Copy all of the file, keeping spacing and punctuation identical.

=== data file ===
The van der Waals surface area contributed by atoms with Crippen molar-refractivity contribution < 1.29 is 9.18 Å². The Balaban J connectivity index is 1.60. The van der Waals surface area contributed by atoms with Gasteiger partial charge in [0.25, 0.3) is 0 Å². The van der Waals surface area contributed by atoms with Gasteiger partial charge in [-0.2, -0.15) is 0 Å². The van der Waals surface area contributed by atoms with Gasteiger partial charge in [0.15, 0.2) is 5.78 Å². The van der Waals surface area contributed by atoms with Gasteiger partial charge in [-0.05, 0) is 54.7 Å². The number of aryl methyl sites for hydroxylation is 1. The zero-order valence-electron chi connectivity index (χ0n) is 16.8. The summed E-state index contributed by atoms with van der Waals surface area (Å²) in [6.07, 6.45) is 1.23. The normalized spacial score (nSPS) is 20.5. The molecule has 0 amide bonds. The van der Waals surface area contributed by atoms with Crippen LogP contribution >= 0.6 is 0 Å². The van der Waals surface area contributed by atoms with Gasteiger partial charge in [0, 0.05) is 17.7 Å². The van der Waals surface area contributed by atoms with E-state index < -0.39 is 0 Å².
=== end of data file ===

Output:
The van der Waals surface area contributed by atoms with Crippen molar-refractivity contribution < 1.29 is 9.18 Å². The Balaban J connectivity index is 1.60. The van der Waals surface area contributed by atoms with Gasteiger partial charge in [0.25, 0.3) is 0 Å². The van der Waals surface area contributed by atoms with Gasteiger partial charge in [-0.2, -0.15) is 0 Å². The van der Waals surface area contributed by atoms with Gasteiger partial charge in [0.15, 0.2) is 5.78 Å². The van der Waals surface area contributed by atoms with Gasteiger partial charge in [-0.05, 0) is 54.7 Å². The number of aryl methyl sites for hydroxylation is 1. The zero-order valence-electron chi connectivity index (χ0n) is 16.8. The summed E-state index contributed by atoms with van der Waals surface area (Å²) in [6.07, 6.45) is 1.23. The normalized spacial score (nSPS) is 20.5. The molecule has 0 amide bonds. The van der Waals surface area contributed by atoms with Crippen LogP contribution >= 0.6 is 0 Å². The van der Waals surface area contributed by atoms with Gasteiger partial charge in [0, 0.05) is 17.7 Å². The van der Waals surface area contributed by atoms with E-state index < -0.39 is 0 Å².